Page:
The Tudor Society

9 February – An awful end for a bishop

Warning - Contains a description of a burning at the stake.

On this day in history, 9th February 1555, Protestant John Hooper, Bishop of Gloucester and Worcester, and former Cistercian monk, was burned at the stake for heresy in Gloucester.

It was an awful execution due to green faggots being used, and John Foxe writes of there being three attempts over a period of 45 minutes. Awful, just awful.

Also on this day in history, 9th February 1542, Jane Boleyn, Lady Rochford, was taken to the Tower of London to prepare for her execution. Find out more in last year’s video:

Also on this day in history:

  • 1554 – Original date set for the execution of Lady Jane Grey and Lord Guildford Dudley. Extra time was given for Dr John Feckenham, Mary I's Chaplain and Confessor, to try and save Jane's soul by persuading her to recant her Protestant faith and return to the Catholic fold.
  • 1555 – Burning of Rowland Taylor, Protestant martyr, Rector of Hadleigh in Suffolk, Canon of Rochester Cathedral, Archdeacon of Bury St Edmunds, Archdeacon of Cornwall and former chaplain to Thomas Cranmer. He was burned for heresy on Aldham Common, near Hadleigh.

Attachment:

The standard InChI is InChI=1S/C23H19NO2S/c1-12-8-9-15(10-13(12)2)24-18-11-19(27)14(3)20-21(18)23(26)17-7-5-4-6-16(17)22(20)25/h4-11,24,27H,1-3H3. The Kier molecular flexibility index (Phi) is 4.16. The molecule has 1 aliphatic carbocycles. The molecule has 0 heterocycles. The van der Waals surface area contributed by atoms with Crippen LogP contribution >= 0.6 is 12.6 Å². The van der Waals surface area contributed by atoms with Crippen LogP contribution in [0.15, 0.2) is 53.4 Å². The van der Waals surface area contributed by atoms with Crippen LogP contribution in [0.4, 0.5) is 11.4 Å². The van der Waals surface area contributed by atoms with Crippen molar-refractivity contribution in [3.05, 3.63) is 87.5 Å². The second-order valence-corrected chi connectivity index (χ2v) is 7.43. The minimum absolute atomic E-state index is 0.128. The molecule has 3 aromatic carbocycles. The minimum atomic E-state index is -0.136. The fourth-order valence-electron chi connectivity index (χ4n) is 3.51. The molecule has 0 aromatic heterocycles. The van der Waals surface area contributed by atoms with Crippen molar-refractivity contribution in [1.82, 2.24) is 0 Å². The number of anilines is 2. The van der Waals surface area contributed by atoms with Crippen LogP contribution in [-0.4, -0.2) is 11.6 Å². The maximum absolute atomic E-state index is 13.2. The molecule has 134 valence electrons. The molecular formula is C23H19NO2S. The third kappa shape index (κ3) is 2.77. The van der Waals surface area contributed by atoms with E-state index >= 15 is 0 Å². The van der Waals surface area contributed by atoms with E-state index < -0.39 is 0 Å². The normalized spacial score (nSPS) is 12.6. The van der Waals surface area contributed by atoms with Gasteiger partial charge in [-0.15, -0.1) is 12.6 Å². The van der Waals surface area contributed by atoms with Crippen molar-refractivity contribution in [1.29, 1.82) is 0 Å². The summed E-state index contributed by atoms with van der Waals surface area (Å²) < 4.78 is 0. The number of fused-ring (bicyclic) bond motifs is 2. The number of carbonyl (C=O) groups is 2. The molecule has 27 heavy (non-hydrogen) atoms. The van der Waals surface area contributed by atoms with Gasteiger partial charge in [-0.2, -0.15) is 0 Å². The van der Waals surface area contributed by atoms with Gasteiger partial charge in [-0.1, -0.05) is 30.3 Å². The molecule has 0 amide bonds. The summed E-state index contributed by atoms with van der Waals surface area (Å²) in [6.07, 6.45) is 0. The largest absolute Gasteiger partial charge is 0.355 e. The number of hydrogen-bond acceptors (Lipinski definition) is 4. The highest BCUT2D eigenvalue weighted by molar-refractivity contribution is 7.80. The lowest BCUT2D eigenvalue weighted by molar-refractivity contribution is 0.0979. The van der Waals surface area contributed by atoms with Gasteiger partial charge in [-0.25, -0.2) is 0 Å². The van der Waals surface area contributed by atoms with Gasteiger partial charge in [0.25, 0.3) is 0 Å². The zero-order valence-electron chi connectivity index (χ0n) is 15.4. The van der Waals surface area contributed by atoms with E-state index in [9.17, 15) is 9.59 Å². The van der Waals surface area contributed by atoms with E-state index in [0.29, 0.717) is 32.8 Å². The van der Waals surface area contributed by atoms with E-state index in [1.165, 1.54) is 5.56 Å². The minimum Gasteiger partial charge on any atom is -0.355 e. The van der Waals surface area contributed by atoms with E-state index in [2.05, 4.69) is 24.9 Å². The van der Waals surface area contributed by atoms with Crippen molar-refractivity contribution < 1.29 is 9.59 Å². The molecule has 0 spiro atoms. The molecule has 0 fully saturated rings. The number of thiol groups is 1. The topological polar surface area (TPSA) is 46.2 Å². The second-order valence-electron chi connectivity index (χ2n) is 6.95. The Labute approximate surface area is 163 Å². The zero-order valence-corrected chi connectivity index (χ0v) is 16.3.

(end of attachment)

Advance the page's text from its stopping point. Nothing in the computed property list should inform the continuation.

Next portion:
• 1604 – Death of Anne Dudley (née Russell), former maid-of-honour to Elizabeth I, Countess of Warwick and third wife of Ambrose Dudley, Earl of Warwick. She died at North Hall in Northaw, Hertfordshire, the property left to her by her husband on his death in 1590. Anne served Elizabeth I as an extraordinary Gentlewoman of the Privy Chamber until Elizabeth's death. Anne chose to be buried with her family, the Russells, at Chenies in Buckinghamshire, rather than with her husband at Warwick.


On this day in history, 9th February 1555, Protestant John Hooper, Bishop of Gloucester and Worcester, and former Cistercian monk, was burned at the stake for heresy in Gloucester.

Hooper had left the monastic life after reading the works of Reformers Zwingli and Bullinger, and he had lived in Switzerland for a time in Henry VIII’s reign, before returning in Edward VI’s reign and working as chaplain to the king’s uncle, Edward Seymour, Duke of Somerset and Lord Protector. He was consecrated as Bishop of Gloucester in 1551, and then succeeded Nicholas Heath as Bishop of Worcester in 1552.